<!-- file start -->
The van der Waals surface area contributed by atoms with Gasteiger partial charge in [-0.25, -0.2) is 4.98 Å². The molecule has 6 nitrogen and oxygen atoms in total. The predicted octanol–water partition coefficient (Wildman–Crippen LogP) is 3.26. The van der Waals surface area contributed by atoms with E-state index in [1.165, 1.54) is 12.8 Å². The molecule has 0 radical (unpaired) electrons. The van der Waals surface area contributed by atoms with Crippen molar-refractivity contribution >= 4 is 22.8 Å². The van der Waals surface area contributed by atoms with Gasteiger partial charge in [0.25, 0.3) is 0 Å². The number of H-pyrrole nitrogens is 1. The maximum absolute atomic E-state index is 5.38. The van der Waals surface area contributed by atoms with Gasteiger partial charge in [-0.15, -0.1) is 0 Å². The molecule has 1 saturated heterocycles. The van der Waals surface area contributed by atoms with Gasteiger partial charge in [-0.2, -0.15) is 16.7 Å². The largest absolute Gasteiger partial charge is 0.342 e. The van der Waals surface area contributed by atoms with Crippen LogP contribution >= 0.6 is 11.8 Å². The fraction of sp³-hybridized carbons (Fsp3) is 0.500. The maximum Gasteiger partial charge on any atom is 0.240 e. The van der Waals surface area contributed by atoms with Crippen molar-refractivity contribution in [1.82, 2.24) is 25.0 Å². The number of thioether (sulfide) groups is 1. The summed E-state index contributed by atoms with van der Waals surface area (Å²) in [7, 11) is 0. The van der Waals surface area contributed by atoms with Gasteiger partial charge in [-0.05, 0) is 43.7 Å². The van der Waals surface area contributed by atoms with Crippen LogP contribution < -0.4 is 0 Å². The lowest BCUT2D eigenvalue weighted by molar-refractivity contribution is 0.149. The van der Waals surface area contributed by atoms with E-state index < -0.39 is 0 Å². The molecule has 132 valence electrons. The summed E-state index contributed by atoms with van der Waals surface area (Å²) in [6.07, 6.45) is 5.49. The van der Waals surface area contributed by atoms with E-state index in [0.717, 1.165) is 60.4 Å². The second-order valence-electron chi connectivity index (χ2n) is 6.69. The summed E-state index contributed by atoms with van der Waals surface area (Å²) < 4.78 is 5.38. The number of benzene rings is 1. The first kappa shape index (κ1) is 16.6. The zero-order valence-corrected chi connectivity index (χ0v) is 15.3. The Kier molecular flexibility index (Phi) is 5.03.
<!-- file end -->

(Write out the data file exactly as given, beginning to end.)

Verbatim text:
The van der Waals surface area contributed by atoms with Gasteiger partial charge in [-0.25, -0.2) is 4.98 Å². The molecule has 6 nitrogen and oxygen atoms in total. The predicted octanol–water partition coefficient (Wildman–Crippen LogP) is 3.26. The van der Waals surface area contributed by atoms with E-state index in [1.165, 1.54) is 12.8 Å². The molecule has 0 radical (unpaired) electrons. The van der Waals surface area contributed by atoms with Crippen molar-refractivity contribution >= 4 is 22.8 Å². The van der Waals surface area contributed by atoms with Gasteiger partial charge in [0.25, 0.3) is 0 Å². The number of H-pyrrole nitrogens is 1. The maximum absolute atomic E-state index is 5.38. The van der Waals surface area contributed by atoms with Gasteiger partial charge in [-0.15, -0.1) is 0 Å². The molecule has 1 saturated heterocycles. The van der Waals surface area contributed by atoms with Gasteiger partial charge in [-0.2, -0.15) is 16.7 Å². The largest absolute Gasteiger partial charge is 0.342 e. The van der Waals surface area contributed by atoms with Crippen LogP contribution >= 0.6 is 11.8 Å². The fraction of sp³-hybridized carbons (Fsp3) is 0.500. The maximum Gasteiger partial charge on any atom is 0.240 e. The van der Waals surface area contributed by atoms with Crippen molar-refractivity contribution in [1.82, 2.24) is 25.0 Å². The number of thioether (sulfide) groups is 1. The summed E-state index contributed by atoms with van der Waals surface area (Å²) in [7, 11) is 0. The van der Waals surface area contributed by atoms with Gasteiger partial charge in [-0.05, 0) is 43.7 Å². The van der Waals surface area contributed by atoms with Crippen LogP contribution < -0.4 is 0 Å². The lowest BCUT2D eigenvalue weighted by molar-refractivity contribution is 0.149. The van der Waals surface area contributed by atoms with E-state index < -0.39 is 0 Å². The molecule has 132 valence electrons. The summed E-state index contributed by atoms with van der Waals surface area (Å²) in [6.07, 6.45) is 5.49. The van der Waals surface area contributed by atoms with E-state index in [0.717, 1.165) is 60.4 Å². The second-order valence-electron chi connectivity index (χ2n) is 6.69. The summed E-state index contributed by atoms with van der Waals surface area (Å²) < 4.78 is 5.38. The number of benzene rings is 1. The first kappa shape index (κ1) is 16.6. The zero-order valence-corrected chi connectivity index (χ0v) is 15.3. The Kier molecular flexibility index (Phi) is 5.03.